Basic Budget Planning & Tips

Budgeting is always important when planning your finances. Yes, you may reach a point where your income grows to allow more wiggle room within your budget. But, still, everyone should have a general idea of how their inflows and outflows compare from year to year, month to month, or even week to week.

Having a clearly planned and set budget can help eliminate stresses that creep in when finances are tight. This is even more true when there are unplanned expenses that occur. Knowing where you stand financially, and where you’re able to be flexible, will go a long way in helping you stay in control of yourself and your finances.

Experience Is A Harsh Teacher

In our early days, our finances took immense hits on a regular basis. Due to some ignorant decisions on our part, we endured a home foreclosure, and a few property repossessions. Those were some painful times. Those were also some very vital learning times too.

We learned which one of us was the spender, and which was the saver. My husband is a wonderful and very talented man. But, in those days, budgeting was not his strong point. Lol! So, shortly thereafter I, “the saver”, took over the majority of the finances. This included drawing up a budget to ensure the bills were paid and personal needs were met.

At the time we literally lived week to week, penny to penny. And if we had even the smallest financial hiccup it was felt for weeks. Weeks. That’s a long time to recover from wrecked finances. But, eventually, we would recover if we stuck to our original budget.

The Extreme of Basic Budgets

My budget was extremely simple. It was set up basically in order of bill due dates throughout the month. From our steady paychecks, I knew what our weekly income was. I simply had to divvy up the bills to weekly totals to pay. Grocery, gas, and a small allowance were also listed as bills. (For your own budget, be sure to add any category expected during any given week.)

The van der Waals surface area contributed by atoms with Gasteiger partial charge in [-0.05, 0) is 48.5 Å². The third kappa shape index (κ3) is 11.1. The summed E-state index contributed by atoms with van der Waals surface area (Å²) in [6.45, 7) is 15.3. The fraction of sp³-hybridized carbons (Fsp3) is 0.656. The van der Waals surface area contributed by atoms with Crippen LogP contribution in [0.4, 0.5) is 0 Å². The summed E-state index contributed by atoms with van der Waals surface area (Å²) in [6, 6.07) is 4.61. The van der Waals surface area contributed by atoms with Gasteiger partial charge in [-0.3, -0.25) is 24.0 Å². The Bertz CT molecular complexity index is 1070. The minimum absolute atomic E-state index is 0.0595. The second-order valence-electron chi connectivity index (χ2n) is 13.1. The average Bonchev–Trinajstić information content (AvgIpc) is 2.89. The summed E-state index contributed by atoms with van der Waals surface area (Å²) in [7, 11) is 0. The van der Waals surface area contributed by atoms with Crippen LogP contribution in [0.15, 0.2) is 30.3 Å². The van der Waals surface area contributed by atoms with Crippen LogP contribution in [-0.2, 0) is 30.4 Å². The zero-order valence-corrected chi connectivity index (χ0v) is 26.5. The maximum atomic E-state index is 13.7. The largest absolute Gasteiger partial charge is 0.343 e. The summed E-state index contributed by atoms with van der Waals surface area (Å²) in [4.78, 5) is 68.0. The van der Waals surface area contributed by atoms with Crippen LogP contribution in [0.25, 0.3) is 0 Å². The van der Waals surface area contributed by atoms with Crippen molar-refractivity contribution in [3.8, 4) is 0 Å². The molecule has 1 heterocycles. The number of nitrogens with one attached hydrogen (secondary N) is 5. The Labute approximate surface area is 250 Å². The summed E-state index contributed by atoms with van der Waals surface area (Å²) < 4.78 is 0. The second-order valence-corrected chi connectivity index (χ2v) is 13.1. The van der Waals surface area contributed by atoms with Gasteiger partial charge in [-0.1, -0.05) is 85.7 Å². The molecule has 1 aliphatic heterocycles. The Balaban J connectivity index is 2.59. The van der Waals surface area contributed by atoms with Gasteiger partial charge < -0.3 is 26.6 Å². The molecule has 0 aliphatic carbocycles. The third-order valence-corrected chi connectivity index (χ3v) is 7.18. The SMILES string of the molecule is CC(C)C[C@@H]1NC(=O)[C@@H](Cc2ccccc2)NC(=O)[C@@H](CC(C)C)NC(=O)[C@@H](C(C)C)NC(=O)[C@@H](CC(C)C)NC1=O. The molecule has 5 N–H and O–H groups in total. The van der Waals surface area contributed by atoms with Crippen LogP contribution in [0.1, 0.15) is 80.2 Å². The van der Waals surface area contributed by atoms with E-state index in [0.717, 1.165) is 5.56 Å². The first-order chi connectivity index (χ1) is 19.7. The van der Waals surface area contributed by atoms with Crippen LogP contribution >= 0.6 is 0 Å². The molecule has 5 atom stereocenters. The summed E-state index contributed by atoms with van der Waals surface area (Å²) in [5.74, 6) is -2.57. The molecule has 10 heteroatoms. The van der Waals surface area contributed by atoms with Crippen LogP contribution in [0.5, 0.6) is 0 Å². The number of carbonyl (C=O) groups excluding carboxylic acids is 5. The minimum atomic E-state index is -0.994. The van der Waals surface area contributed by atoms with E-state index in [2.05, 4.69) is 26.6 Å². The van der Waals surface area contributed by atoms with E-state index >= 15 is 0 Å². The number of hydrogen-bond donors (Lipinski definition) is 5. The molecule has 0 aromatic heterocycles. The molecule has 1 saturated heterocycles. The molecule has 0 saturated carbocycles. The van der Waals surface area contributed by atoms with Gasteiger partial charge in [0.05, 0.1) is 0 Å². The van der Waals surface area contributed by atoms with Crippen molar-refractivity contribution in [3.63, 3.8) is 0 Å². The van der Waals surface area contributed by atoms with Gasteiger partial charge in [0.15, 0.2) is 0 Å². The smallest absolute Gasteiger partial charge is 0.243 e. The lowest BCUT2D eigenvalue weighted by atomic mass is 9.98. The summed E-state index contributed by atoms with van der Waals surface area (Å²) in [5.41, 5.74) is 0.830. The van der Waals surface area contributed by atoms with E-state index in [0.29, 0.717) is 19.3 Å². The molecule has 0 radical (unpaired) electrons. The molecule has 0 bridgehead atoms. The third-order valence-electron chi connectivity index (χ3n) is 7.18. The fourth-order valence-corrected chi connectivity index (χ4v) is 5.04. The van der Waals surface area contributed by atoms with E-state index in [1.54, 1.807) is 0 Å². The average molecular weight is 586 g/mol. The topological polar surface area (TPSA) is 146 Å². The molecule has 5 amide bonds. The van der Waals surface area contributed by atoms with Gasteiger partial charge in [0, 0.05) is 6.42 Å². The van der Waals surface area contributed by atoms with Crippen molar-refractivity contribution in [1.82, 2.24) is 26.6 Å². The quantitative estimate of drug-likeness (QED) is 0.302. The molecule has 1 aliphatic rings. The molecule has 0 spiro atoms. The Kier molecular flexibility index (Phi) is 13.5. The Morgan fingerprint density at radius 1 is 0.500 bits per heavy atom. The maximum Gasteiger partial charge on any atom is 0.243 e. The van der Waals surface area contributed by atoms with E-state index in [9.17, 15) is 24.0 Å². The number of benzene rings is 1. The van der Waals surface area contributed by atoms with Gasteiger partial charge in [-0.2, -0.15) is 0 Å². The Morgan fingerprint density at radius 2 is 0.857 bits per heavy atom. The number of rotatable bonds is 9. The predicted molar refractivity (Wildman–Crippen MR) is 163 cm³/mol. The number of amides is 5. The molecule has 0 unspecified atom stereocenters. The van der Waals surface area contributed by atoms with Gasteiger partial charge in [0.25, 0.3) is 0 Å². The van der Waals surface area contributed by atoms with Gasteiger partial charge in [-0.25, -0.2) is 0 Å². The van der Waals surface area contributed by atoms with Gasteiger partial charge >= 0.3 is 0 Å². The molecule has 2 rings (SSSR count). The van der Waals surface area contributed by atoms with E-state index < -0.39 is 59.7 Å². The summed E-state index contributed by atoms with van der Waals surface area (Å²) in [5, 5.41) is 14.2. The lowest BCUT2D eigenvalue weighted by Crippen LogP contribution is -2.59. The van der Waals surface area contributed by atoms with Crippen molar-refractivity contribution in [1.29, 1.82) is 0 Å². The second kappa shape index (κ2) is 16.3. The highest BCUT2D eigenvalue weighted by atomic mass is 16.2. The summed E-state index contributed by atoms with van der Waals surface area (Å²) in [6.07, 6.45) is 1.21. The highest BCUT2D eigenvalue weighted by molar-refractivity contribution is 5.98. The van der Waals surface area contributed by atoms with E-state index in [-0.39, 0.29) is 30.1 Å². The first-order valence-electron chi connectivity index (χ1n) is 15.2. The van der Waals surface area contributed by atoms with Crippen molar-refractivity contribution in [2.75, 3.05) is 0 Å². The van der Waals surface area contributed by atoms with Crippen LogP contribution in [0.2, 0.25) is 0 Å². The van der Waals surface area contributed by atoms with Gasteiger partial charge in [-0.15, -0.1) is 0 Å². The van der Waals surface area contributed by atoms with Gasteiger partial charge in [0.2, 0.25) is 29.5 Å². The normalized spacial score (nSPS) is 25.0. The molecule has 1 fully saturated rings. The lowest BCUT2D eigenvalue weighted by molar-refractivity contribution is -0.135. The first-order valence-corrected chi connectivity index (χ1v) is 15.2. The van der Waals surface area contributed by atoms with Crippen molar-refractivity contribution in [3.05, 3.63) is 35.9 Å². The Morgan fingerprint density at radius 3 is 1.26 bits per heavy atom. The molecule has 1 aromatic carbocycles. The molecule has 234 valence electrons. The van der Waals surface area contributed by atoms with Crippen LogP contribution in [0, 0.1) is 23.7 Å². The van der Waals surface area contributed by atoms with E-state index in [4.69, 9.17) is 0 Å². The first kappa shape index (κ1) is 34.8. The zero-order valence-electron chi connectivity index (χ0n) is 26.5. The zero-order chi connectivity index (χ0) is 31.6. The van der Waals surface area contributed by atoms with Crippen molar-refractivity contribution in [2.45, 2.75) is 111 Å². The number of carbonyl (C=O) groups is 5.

Therefore, monthly, I would literally sit down and look at the dates of the paychecks expected (every Friday for us). Put those dates on paper, with spacing to allow me to add bills to pay under each week’s date. Then put each bill on the date that would allow for the quickest payment. In rough times after one of those so-called financial hiccups, a bill would slide to the latest date allowable. Hopefully, that would still be prior to the due date, but absolutely before the cutoff or cancellation date.

Well, hopefully, before the cutoff or cancellation date. Although, that wasn’t always avoided either. Hence, the aforementioned financial hiccups. Did I mention those were some rough times? Definitely. Definitely some rough times were experienced.


It’s important to note that this was before “auto-payments” were a “thing”. If you wanted to pay a bill, then you had to remember to do it. You had to take the physical action to write and mail the check, or physically go and pay the bill in person.

With that being said, and as common as they are today, I still do not like auto-payments. I prefer to know absolutely for sure there is money in my account before I authorize a withdrawal from my bank account. I recommend manual payment of your bills when your finances are tight. It’s the best way to prevent overdraft issues.

Sadly, I can’t tell you how many times I’ve heard the phrase “my auto-payment hit my account when my funds were too low”, or something similar along those lines. There are so many people that this happens to that it isn’t even funny. So many preventable “hiccups” going on. Smh… So, prevention is the name of the game here. Pay your bills yourself. You’ll be glad you did.

Bank Accounts

My best advice on bank accounts is to have one account set up to strictly pay bills with. Once upon a time, we only had one bank checking account that serviced all our needs. Well, that went well until our “everyday expenditures” bit into our “bill money” and our house payment bounced. Yep, a life “extra” via the ATM machine threatened our home ownership.

Therefore, to prevent that from happening again we opened a second checking account solely for the purpose of paying bills by check. No ATM cards were connected to that account. And still aren’t to this day. I highly recommend having a designated bill account if you have trouble separating your bill money from your other funds.

And those were the basic budgeting strategies I used to slowly crawl us out of our week to week, penny to penny financial existence.

What about you? What are your basic budgeting tips???


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